23/03/2016 by Lavina Webb
Our love affair with smart phones and tablets shows no signs of abating, and it has been said that genuine face-to-face communication is the first major casualty of our reliance on electronic devices to transmit information. This would be a great pity as it is through genuine and respectful communication that we reach real understanding. A key part of this process is through listening and clarifying ambiguous responses with questioning.
Listening and Questioning – Two Essential Components
Effective communication, therefore, is not about talking at others but seeking feedback, listening to opinion and comment and then, taking action where required. This is our approach to discussions with our clients and we have sometimes had to take the good with the bad. Although we pride ourselves at Charter Partners on our service delivery to our clients, there is always room for improvement.
Negative Feedback – An Opportunity for Growth
No person or organisation can be perfect all the time, and those who think otherwise are deluding themselves. We generally get excellent feedback from our clients, and although it is a great morale booster, innovation and improvement often comes as a result of negative feedback. An adverse report should attract management attention, and be the focus of investigation to seek the facts and, if needed, change a process or an approach.
Ask Questions – Seek the Cause of the Problem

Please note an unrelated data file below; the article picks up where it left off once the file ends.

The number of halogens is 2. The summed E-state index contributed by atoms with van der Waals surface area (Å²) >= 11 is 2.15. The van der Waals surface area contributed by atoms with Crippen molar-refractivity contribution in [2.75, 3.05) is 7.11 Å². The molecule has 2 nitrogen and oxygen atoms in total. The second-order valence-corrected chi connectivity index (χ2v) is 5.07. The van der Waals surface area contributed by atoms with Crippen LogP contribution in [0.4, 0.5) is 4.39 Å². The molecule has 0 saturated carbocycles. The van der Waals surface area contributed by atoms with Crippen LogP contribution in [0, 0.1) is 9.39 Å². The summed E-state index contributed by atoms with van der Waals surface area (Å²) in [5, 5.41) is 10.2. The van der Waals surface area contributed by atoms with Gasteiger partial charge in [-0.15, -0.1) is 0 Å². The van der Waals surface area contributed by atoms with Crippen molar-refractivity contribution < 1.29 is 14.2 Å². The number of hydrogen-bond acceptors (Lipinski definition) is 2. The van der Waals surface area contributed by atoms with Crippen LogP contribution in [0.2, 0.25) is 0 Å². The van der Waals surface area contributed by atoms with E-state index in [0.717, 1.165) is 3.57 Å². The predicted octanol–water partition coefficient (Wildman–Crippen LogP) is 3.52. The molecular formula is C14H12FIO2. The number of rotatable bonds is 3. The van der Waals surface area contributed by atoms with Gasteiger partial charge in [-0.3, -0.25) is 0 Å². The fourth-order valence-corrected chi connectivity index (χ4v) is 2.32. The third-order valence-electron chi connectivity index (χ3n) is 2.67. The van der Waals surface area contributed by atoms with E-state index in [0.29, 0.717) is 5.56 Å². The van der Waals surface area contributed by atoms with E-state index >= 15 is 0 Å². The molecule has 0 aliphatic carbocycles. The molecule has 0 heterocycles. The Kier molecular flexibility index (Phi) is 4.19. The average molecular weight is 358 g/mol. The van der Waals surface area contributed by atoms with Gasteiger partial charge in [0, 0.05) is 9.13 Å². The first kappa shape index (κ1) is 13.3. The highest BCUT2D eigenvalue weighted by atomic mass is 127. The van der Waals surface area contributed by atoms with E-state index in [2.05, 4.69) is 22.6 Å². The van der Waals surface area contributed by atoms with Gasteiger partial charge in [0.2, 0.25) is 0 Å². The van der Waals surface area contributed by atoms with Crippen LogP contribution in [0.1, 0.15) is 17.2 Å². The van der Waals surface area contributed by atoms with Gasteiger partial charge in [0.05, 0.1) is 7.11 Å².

We have found that, on the rare occasions where there has been a misunderstanding between ourselves and a client, asking specific questions about the issue helps us get quickly to the real cause of the problem. If an omission or error has occurred on our part, we correct it immediately, and advise the client of the outcome. This last step is important, because it is the final proof to the client that their concerns have been addressed and their trust in us is restored.
Build Trust – Act on Information
This is really the heart of the matter. In our business as accountants and business advisors, the trust of our clients is something that is hard won, and not to be taken lightly. It is the foundation of our ongoing relationship with them, and, from that trust, comes repeat business and referrals. Knowing that we are prepared to listen to and act on negative feedback is information that is valued by new clients.
When we ask pertinent questions about their business, our clients know we are seeking the information we need to improve our service delivery and the quality of our business advice. When we listen to their responses they know that we are serious about matching our services to their needs.
Some of our best ideas have come from open and honest communication with our clients. We use these experiences to improve as an organisation and this in turn helps our client businesses to also improve.